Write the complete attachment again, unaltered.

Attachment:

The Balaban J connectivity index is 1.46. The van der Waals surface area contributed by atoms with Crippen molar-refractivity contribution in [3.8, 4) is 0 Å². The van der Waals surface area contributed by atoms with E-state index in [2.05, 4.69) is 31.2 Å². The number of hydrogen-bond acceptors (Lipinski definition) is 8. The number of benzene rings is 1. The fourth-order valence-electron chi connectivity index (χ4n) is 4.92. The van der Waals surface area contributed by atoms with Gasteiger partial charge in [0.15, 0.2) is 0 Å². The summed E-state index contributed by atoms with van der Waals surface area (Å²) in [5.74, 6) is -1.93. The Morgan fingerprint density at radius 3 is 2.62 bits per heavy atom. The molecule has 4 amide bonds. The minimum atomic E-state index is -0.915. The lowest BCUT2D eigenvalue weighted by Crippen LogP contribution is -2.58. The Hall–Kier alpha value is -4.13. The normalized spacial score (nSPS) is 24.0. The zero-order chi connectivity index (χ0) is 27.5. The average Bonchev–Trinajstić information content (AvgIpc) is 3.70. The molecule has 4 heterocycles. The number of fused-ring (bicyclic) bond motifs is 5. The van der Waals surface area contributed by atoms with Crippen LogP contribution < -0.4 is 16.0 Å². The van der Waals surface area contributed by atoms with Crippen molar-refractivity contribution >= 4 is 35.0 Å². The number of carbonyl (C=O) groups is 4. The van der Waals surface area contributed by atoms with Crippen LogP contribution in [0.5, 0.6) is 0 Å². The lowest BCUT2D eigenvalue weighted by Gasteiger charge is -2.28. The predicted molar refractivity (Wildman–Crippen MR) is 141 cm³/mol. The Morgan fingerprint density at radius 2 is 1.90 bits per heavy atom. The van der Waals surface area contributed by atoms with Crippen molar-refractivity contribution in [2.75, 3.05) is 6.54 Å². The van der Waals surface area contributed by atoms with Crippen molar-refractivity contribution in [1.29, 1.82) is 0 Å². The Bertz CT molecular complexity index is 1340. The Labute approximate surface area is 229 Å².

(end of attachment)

The Balaban J connectivity index is 1.46. The van der Waals surface area contributed by atoms with Crippen molar-refractivity contribution in [3.8, 4) is 0 Å². The van der Waals surface area contributed by atoms with E-state index in [2.05, 4.69) is 31.2 Å². The number of hydrogen-bond acceptors (Lipinski definition) is 8. The number of benzene rings is 1. The fourth-order valence-electron chi connectivity index (χ4n) is 4.92. The van der Waals surface area contributed by atoms with Gasteiger partial charge in [0.15, 0.2) is 0 Å². The summed E-state index contributed by atoms with van der Waals surface area (Å²) in [5.74, 6) is -1.93. The Morgan fingerprint density at radius 3 is 2.62 bits per heavy atom. The molecule has 4 amide bonds. The minimum atomic E-state index is -0.915. The lowest BCUT2D eigenvalue weighted by Crippen LogP contribution is -2.58. The Hall–Kier alpha value is -4.13. The normalized spacial score (nSPS) is 24.0. The zero-order chi connectivity index (χ0) is 27.5. The average Bonchev–Trinajstić information content (AvgIpc) is 3.70. The molecule has 4 heterocycles. The number of fused-ring (bicyclic) bond motifs is 5. The van der Waals surface area contributed by atoms with Crippen LogP contribution < -0.4 is 16.0 Å². The van der Waals surface area contributed by atoms with Crippen molar-refractivity contribution >= 4 is 35.0 Å². The number of carbonyl (C=O) groups is 4. The van der Waals surface area contributed by atoms with Crippen LogP contribution in [0.5, 0.6) is 0 Å². The lowest BCUT2D eigenvalue weighted by Gasteiger charge is -2.28. The predicted molar refractivity (Wildman–Crippen MR) is 141 cm³/mol. The Morgan fingerprint density at radius 2 is 1.90 bits per heavy atom. The van der Waals surface area contributed by atoms with Crippen molar-refractivity contribution in [2.75, 3.05) is 6.54 Å². The van der Waals surface area contributed by atoms with Crippen molar-refractivity contribution in [1.29, 1.82) is 0 Å². The Bertz CT molecular complexity index is 1340. The Labute approximate surface area is 229 Å².